Dunbar, William Bruce (2004) Distributed receding horizon control of multiagent systems. Dissertation (Ph.D.), California Institute of Technology. http://resolver.caltech.edu/CaltechETD:etd-05282004-170123
Multiagent systems arise in several domains of engineering. Examples include arrays of mobile sensor networks for aggregate imagery, autonomous highways, and formations of unmanned aerial vehicles. In these contexts, agents are governed by vehicle dynamics and often constraints, and the control objective is achieved by cooperation. Cooperation refers to the agreement of the agents to 1) have a common objective with neighboring agents, with the objective typically decided offline, and 2) share information online to realize the objective. To be viable, the control approach for multiagent systems should be distributed, for autonomy of the individual agents and for scalability and improved tractability over centralized approaches.
Optimization-based techniques are suited to multiagent problems, in that such techniques can admit very general objectives. Receding horizon control is an optimization-based approach that is applicable when dynamics and constraints on the system are present. Several researchers have recently explored the use of receding horizon control to achieve multi-vehicle objectives. In most cases, the common objective is formulated, and the resulting control law implemented, in a centralized way.
This dissertation provides a distributed implementation of receding horizon control with guaranteed convergence and performance comparable to a centralized implementation. To begin with, agents are presumed to be individually governed by heterogeneous dynamics, modelled by a nonlinear ordinary differential equation. Coupling between agents occurs in a generic quadratic cost function of a single optimal control problem. The distributed implementation is generated by decomposition of the single optimal control problem into local problems, and the inclusion of local compatibility constraints in each local problem. The coordination requirements are globally synchronous timing and local information exchanges between neighboring agents. For sufficiently fast update times, the distributed implementation is proven to be asymptotically stabilizing. Extensions for handling inter-agent coupling constraints and partially synchronous timing are also explored. The venue of multi-vehicle formation stabilization demonstrates the efficacy of the implementation in numerical experiments. Given the generality of the receding horizon control mechanism, there is great potential for the implementation presented here in dynamic and constrained distributed systems.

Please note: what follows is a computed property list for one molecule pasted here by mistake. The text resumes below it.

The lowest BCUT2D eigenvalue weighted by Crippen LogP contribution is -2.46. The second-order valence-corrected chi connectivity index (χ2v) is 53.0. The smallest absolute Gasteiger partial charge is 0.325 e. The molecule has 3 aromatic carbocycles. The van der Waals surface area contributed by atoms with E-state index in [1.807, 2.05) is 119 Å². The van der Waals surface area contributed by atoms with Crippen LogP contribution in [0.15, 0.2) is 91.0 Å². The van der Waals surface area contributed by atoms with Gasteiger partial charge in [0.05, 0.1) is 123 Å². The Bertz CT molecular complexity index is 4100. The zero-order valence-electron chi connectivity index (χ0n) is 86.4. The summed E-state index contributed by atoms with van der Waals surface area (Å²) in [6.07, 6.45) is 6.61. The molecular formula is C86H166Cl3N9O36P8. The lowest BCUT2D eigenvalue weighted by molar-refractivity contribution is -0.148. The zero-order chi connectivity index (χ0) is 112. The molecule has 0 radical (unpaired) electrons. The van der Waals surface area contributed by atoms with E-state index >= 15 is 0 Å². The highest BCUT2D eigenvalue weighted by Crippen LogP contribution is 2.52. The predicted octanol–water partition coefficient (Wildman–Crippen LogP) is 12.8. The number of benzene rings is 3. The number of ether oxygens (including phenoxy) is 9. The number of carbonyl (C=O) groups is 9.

|Item Type:||Thesis (Dissertation (Ph.D.))|
|Subject Keywords:||cooperative systems; decentralized control; distributed control; model predictive control; multi-vehicle coordination; multiagent systems; optimization-based control; receding horizon control|
|Degree Grantor:||California Institute of Technology|
|Division:||Engineering and Applied Science|
|Major Option:||Control and Dynamical Systems|
|Thesis Availability:||Public (worldwide access)|
|Defense Date:||6 April 2004|
|Non-Caltech Author Email:||dunbar (AT) cds.caltech.edu|
|Default Usage Policy:||No commercial reproduction, distribution, display or performance rights in this work are provided.|
|Deposited By:||Imported from ETD-db|
|Deposited On:||01 Jun 2004|
|Last Modified:||26 Dec 2012 02:48|
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